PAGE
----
MasterChef, TV review: Cookery shows still don't get better than this


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The Independent Culture

Lock up yer saucers, MasterChef (BBC1) is back. Or as narrator India Fisher put it in the first line of her voiceover: "MasterChef is back."

To casual viewers of TV cookery contests it feels like it never really goes away, haunting our midweek schedules like a Chandler Bing's fussball table or DCI June Ackland's Met-issue blouse. There they are, John and Gregg, Torode and Wallace spooning flan into their gizzards as we do the same at home with our M&S Dine in for £10 gammon.

So, how many more series of MasterChef are sustainable? And, more importantly, how many smartarse TV reviews of MasterChef are sustainable? Is it hand-caught sustainable sea bass or ocean-trawled Atlantic cod? Does cooking still not get tougher than this?

To find out, John Torode – who recently enlightened this newspaper with the joys of barbecuing a chicken with an open beer can inside (Aussie classic ''beer can chicken') – and the slimmed-down, vaguely Harry Hilly, Gregg Wallace once more invited six home chefs to cook to the death. Or at least the quarter-finals.

Gregg and John's first victim of 2014 was Rob, a management consultant who had self-diagnosed himself with a minor case of the Hestons. For the opening "calling card" test of the heat, Rob had decided to take one of the home cook's trickier dishes – beef wellington – and deconstruct it. An Alleged Beef Wellington, if you will. Diddling with a classic like the beef welly is a dangerous game in any kitchen, let alone one ruled by two pie-lovers.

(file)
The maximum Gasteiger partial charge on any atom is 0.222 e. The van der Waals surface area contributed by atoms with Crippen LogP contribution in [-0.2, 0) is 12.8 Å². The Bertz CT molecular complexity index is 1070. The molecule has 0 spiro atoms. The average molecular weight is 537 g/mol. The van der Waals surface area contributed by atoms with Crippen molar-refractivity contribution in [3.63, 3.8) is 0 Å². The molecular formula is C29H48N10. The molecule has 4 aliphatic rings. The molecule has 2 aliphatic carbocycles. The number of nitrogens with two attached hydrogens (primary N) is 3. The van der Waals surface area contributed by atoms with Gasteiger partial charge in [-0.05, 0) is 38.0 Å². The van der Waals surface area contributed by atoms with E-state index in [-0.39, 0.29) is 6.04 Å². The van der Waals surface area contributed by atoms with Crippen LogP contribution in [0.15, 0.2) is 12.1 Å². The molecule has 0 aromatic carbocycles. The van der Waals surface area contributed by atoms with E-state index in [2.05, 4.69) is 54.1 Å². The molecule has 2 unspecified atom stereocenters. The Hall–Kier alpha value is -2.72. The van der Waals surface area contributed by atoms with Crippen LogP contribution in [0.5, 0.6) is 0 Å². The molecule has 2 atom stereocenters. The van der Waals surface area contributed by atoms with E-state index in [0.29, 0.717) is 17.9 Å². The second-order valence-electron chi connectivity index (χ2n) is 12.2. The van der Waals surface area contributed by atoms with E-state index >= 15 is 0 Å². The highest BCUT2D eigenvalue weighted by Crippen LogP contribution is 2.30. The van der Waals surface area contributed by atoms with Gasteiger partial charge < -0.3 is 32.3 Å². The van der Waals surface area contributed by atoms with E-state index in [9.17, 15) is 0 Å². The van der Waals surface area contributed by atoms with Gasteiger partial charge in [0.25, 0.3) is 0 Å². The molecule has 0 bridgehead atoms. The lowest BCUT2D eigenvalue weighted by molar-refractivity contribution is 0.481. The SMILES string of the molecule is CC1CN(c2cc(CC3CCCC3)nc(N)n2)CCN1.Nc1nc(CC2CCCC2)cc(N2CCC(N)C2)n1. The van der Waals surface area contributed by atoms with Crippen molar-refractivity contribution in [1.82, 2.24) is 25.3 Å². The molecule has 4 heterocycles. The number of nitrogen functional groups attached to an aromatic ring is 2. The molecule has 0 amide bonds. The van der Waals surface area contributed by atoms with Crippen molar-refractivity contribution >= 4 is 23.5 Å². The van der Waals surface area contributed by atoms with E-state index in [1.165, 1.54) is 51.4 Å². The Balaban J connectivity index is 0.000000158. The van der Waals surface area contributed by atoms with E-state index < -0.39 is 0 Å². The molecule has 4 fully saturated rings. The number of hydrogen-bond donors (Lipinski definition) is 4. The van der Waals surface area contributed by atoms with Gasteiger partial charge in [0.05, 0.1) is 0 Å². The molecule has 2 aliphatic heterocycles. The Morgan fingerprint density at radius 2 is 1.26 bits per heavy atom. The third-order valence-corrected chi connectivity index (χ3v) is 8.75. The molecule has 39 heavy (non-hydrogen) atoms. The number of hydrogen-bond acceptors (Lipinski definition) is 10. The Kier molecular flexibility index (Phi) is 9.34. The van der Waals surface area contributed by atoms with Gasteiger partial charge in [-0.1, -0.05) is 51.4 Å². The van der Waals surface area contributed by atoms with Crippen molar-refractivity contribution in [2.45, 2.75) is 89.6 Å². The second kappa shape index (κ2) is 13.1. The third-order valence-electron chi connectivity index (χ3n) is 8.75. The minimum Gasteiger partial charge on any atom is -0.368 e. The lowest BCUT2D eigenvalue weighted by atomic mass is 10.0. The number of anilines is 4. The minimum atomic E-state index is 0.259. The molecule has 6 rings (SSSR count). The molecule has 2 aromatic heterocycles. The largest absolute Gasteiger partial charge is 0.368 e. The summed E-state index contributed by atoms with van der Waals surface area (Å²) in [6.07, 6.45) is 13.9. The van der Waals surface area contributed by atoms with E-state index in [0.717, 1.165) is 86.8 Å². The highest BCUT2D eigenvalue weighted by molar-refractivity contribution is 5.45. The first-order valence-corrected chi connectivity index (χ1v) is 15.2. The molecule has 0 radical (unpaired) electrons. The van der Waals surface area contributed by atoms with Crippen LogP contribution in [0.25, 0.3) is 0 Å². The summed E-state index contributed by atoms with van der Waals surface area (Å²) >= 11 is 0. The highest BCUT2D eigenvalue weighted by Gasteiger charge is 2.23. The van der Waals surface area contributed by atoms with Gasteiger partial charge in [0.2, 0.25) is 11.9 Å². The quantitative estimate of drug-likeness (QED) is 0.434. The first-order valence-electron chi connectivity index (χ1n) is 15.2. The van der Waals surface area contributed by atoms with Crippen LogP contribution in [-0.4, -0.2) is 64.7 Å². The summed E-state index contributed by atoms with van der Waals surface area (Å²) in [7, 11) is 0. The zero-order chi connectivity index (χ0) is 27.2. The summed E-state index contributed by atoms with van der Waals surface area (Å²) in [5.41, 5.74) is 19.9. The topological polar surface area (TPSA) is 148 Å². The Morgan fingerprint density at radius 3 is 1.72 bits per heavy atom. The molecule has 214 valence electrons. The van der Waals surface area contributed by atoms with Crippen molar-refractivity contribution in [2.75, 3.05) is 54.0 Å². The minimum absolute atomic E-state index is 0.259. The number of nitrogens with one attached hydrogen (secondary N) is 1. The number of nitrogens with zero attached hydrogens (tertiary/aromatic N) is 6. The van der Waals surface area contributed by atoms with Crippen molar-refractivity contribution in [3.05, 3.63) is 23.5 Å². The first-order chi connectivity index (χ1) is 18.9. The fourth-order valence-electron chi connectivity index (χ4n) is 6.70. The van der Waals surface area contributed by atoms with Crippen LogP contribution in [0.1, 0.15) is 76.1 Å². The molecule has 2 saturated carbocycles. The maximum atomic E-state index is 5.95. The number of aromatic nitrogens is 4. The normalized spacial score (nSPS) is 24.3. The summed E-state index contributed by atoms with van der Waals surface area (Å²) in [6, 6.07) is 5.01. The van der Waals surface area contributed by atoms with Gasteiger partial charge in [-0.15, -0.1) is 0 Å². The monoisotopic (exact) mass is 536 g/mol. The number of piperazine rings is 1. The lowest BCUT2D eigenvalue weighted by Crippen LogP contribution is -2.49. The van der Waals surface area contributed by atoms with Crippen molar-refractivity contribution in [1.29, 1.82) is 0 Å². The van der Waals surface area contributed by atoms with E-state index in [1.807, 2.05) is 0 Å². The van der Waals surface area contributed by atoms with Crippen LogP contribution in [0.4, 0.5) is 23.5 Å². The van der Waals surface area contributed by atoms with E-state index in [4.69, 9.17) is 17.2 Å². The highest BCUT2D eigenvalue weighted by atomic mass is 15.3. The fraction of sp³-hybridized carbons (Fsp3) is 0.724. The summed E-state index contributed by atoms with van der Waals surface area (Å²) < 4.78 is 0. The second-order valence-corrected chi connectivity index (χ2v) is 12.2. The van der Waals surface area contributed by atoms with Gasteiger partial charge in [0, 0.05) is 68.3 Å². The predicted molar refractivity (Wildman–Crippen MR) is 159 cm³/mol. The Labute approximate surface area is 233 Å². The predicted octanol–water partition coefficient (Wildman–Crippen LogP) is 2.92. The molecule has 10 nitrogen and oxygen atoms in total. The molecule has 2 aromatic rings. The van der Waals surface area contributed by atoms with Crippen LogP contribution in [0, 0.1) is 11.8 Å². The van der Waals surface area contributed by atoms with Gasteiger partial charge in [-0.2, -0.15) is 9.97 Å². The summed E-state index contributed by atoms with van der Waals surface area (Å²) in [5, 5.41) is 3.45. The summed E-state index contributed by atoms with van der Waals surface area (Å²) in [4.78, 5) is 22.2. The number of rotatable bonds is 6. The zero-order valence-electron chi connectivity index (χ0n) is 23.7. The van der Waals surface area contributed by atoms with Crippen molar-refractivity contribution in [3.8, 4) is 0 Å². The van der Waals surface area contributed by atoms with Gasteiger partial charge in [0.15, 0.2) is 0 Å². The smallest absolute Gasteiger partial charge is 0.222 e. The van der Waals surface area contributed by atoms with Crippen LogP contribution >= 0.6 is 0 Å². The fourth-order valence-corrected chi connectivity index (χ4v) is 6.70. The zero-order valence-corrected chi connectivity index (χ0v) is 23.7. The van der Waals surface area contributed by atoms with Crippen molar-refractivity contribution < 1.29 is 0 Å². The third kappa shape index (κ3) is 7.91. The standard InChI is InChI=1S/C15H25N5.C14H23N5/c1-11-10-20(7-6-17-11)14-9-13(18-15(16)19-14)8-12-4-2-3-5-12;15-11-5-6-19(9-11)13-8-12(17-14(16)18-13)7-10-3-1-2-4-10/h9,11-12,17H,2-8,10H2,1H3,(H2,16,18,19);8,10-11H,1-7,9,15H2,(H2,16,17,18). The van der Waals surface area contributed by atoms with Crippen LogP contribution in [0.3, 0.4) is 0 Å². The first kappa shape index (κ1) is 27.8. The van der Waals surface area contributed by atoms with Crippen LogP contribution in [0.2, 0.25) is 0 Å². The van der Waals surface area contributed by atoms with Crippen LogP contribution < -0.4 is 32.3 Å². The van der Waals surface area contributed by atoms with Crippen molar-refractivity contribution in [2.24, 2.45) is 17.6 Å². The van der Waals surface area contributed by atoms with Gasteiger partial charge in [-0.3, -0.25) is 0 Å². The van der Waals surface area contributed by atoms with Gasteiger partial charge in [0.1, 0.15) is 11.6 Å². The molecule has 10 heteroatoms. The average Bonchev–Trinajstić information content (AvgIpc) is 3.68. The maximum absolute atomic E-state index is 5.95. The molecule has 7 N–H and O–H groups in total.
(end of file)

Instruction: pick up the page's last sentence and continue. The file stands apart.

I thought the Alleged Wellington looked all right, but that's why I'm at home dribbling over chewy steak and not busy planning my next series for the Good Food Channel. Torode was livid at Rob's pie effrontery:

[This bit sounds better if you read it in the voice of Joe Pesci in the "some kind of clown" scene in 'Goodfellas']

TORODE: "To take a grand classic and take it apart is a really game thing to do. And now what we've got [dramatic pause] is a steak with mushrooms and a pastry straw and it doesn't have the same impact."

[Raises hands. Followed by close-up of unnecessarily aggressive cutting of Alleged Wellington. Then...]

"Your sauce turns your pastry soggy, your meat soggy, your purée soggy and your mushroom soggy… That's the WONDER of the beef wellington, everything is wrapped up. Do you know what a beef wellington is? It's the poshest pie in the whole world. And it's a pie."

A pie, Rob. A pie. After being sent to the dumper after two rounds, Rob even deconstructed his own performance: "I think I can hold my head high"

Everyone else impressed the pair, at least a little bit. Affable Robert, with his Felix Magath specs, impressed by making ravioli using instant mash powder. Which came off, and formed part of the portfolio that saw him sail through to the next round. The impressive Sumera even got a terrace chant of her name from Gregg when he saw her collection of spices.

But mine and the judges' favourite was 22-year-old Holly. She made it through to the next round thanks to her fine palate and dishes like her five-spiced duck breast with carrot and orange purée (as well as impressing three noted MasterChef alumni with her sea bass and figs).

But it was her healthy mix of soft-spokenness and wonderful veiled contempt for Torode's criticisms that made her an early horse to back in the endless derby that is a MasterChef season. So vamos, Holly! And welcome back, chaps. It hardly felt like you were away.